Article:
Chișinău, Moldova— A new poll by the International Republican Institute’s (IRI) Center for Insights in Survey Research (CISR) indicates improved confidence in Moldovan democracy but persistent economic anxiety. The survey was conducted following the dissolution of Moldova’s government in November 2019 and the president’s subsequent appointment of a new government.
“Despite the governing coalition’s collapse, Moldovans are increasingly optimistic about political institutions and the integrity of local elections,” said IRI Regional Director for Eurasia Stephen Nix. “However, concerns over issues such as jobs and the cost of living suggest that the new government must prioritize economic improvements if it is to retain the confidence of the public.”
Positive views of Moldova’s public institutions—including the parliament and local authorities—both improved by 11 points since IRI’s last poll (up from 19 and 51 percent respectively). Confidence in the credibility of local elections is also high, with 62 percent of Moldovans saying the October 2019 elections were “definitely” or “probably” free and fair.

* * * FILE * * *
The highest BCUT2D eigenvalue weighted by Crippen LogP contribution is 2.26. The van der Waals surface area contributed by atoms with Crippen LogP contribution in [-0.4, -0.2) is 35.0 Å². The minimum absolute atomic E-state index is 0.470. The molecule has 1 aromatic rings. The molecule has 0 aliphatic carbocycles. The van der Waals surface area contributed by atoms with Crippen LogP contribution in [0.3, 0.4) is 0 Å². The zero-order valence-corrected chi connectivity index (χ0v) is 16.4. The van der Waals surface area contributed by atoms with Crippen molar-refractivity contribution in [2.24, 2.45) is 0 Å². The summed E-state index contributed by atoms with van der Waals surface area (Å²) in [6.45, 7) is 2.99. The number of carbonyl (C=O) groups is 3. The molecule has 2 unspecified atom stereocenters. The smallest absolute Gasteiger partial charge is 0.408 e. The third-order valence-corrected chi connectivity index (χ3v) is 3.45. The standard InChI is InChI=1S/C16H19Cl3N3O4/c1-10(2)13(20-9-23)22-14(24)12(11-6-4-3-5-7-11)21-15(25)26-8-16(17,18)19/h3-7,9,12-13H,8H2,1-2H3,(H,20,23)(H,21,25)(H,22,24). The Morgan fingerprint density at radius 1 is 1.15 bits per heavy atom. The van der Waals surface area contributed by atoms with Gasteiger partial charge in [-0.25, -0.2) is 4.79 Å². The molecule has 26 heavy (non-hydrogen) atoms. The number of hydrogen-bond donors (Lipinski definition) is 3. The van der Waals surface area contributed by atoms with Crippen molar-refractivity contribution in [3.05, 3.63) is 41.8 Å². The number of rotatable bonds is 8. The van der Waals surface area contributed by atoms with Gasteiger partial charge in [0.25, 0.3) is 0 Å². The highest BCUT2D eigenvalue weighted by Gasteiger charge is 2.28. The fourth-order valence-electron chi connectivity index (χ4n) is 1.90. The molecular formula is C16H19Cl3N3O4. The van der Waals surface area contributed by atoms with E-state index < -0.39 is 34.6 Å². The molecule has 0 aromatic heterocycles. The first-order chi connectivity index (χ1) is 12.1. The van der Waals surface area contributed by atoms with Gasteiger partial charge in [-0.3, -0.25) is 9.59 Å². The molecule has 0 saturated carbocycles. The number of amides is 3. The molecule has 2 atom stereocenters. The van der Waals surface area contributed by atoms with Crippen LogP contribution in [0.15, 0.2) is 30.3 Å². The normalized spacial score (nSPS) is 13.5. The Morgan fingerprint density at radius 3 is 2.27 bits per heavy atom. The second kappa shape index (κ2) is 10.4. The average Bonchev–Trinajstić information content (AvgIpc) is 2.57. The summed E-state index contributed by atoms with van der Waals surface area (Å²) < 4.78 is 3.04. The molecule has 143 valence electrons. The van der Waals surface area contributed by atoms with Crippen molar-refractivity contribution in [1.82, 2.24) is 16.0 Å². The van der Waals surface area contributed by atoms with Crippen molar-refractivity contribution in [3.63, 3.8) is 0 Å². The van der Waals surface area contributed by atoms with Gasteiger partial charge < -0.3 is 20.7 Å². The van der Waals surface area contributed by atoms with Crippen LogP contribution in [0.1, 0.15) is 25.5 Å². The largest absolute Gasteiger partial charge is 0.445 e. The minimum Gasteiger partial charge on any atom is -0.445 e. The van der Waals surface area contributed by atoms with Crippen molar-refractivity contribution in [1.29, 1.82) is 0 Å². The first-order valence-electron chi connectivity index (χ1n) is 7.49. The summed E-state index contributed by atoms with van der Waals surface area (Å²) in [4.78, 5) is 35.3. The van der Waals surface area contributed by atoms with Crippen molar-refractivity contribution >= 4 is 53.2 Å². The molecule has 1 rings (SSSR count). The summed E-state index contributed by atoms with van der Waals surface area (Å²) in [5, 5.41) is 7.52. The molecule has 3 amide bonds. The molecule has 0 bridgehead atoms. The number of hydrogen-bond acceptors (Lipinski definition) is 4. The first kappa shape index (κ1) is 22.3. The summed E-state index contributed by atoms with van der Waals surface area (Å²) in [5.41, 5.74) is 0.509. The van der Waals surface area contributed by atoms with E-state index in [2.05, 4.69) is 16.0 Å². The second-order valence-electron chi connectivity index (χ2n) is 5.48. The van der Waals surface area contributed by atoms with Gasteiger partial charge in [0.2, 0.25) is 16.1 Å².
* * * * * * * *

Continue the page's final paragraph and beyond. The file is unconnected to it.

Economic issues top the list of priorities that respondents would like to see the government address: low income (30 percent), unemployment (28 percent) and pensions (18 percent). Dissatisfaction with the economy appears to be linked to emigration, as 51 percent Moldovans report that they would “definitely” or “probably” go abroad if given the opportunity. Fifty-seven percent of those willing to emigrate cite the poor economic outlook and 23 percent name the lack of job opportunities as motivations for emigration.
The poll also shows a more positive perception of the relationship between Moldova and the United States since IRI’s last poll. Fifty-six percent of Moldovans consider U.S.-Moldovan relations to be “good”, compared to just 39 percent in IRI’s June 2019 poll. Perceptions of Moldova’s relationship with Europe also improved, with a 14 point increase in those who see relations with the European Union (EU) as “good.” This development corresponds with the continued interest in EU integration amongst Moldovans (56 percent “strongly” or “somewhat supporting”).
The survey was conducted by Magenta Consulting on behalf of the International Republican Institute. The data was collected throughout Moldova (with the exception of Transnistria) between November 16 and December 9, 2019 through face-to-face interviews at respondents’ homes. The sample consisted of n=1,204 permanent residents of Moldova aged 18 and older and eligible to vote. It was weighted to be representative of the general population of Moldova by age and gender. The margin of error does not exceed plus or minus 2.8 percent. The response rate was 62 percent.
The survey was funded by the U.S. Agency for International Development (USAID).